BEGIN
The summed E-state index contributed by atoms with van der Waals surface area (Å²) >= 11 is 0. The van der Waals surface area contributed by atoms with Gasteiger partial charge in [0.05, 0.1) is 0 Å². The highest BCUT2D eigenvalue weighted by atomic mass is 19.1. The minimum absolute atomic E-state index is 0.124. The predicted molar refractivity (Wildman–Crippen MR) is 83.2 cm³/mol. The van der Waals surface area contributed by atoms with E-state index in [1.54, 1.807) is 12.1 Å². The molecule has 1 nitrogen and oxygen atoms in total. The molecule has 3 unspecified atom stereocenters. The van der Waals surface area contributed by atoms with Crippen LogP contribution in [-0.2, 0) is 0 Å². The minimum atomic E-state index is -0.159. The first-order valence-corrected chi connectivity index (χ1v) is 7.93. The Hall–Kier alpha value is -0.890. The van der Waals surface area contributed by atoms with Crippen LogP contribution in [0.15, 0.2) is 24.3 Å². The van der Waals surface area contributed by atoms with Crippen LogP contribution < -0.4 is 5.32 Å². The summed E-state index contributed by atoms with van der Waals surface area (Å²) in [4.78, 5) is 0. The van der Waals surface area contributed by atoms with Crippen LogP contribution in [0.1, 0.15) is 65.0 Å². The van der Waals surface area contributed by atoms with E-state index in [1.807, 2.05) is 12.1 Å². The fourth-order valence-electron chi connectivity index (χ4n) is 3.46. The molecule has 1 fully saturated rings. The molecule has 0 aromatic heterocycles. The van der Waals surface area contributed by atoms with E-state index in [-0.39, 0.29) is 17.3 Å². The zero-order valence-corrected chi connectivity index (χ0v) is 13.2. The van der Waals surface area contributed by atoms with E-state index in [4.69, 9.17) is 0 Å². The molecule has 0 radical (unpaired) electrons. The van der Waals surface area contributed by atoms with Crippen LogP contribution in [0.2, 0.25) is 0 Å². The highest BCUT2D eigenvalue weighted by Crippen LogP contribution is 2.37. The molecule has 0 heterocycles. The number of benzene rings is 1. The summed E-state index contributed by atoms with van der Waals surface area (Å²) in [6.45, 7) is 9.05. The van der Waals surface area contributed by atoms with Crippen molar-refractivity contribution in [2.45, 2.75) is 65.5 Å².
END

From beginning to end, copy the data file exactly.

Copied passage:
The summed E-state index contributed by atoms with van der Waals surface area (Å²) >= 11 is 0. The van der Waals surface area contributed by atoms with Gasteiger partial charge in [0.05, 0.1) is 0 Å². The highest BCUT2D eigenvalue weighted by atomic mass is 19.1. The minimum absolute atomic E-state index is 0.124. The predicted molar refractivity (Wildman–Crippen MR) is 83.2 cm³/mol. The van der Waals surface area contributed by atoms with E-state index in [1.54, 1.807) is 12.1 Å². The molecule has 1 nitrogen and oxygen atoms in total. The molecule has 3 unspecified atom stereocenters. The van der Waals surface area contributed by atoms with Crippen LogP contribution in [-0.2, 0) is 0 Å². The minimum atomic E-state index is -0.159. The first-order valence-corrected chi connectivity index (χ1v) is 7.93. The Hall–Kier alpha value is -0.890. The van der Waals surface area contributed by atoms with Crippen LogP contribution in [0.15, 0.2) is 24.3 Å². The van der Waals surface area contributed by atoms with Crippen LogP contribution < -0.4 is 5.32 Å². The summed E-state index contributed by atoms with van der Waals surface area (Å²) in [4.78, 5) is 0. The van der Waals surface area contributed by atoms with Crippen LogP contribution in [0.1, 0.15) is 65.0 Å². The van der Waals surface area contributed by atoms with E-state index in [1.807, 2.05) is 12.1 Å². The fourth-order valence-electron chi connectivity index (χ4n) is 3.46. The molecule has 1 fully saturated rings. The molecule has 0 aromatic heterocycles. The van der Waals surface area contributed by atoms with E-state index in [-0.39, 0.29) is 17.3 Å². The zero-order valence-corrected chi connectivity index (χ0v) is 13.2. The van der Waals surface area contributed by atoms with E-state index in [4.69, 9.17) is 0 Å². The molecule has 0 radical (unpaired) electrons. The van der Waals surface area contributed by atoms with Crippen LogP contribution in [0.2, 0.25) is 0 Å². The highest BCUT2D eigenvalue weighted by Crippen LogP contribution is 2.37. The molecule has 0 heterocycles. The number of benzene rings is 1. The summed E-state index contributed by atoms with van der Waals surface area (Å²) in [6.45, 7) is 9.05. The van der Waals surface area contributed by atoms with Crippen molar-refractivity contribution in [2.45, 2.75) is 65.5 Å².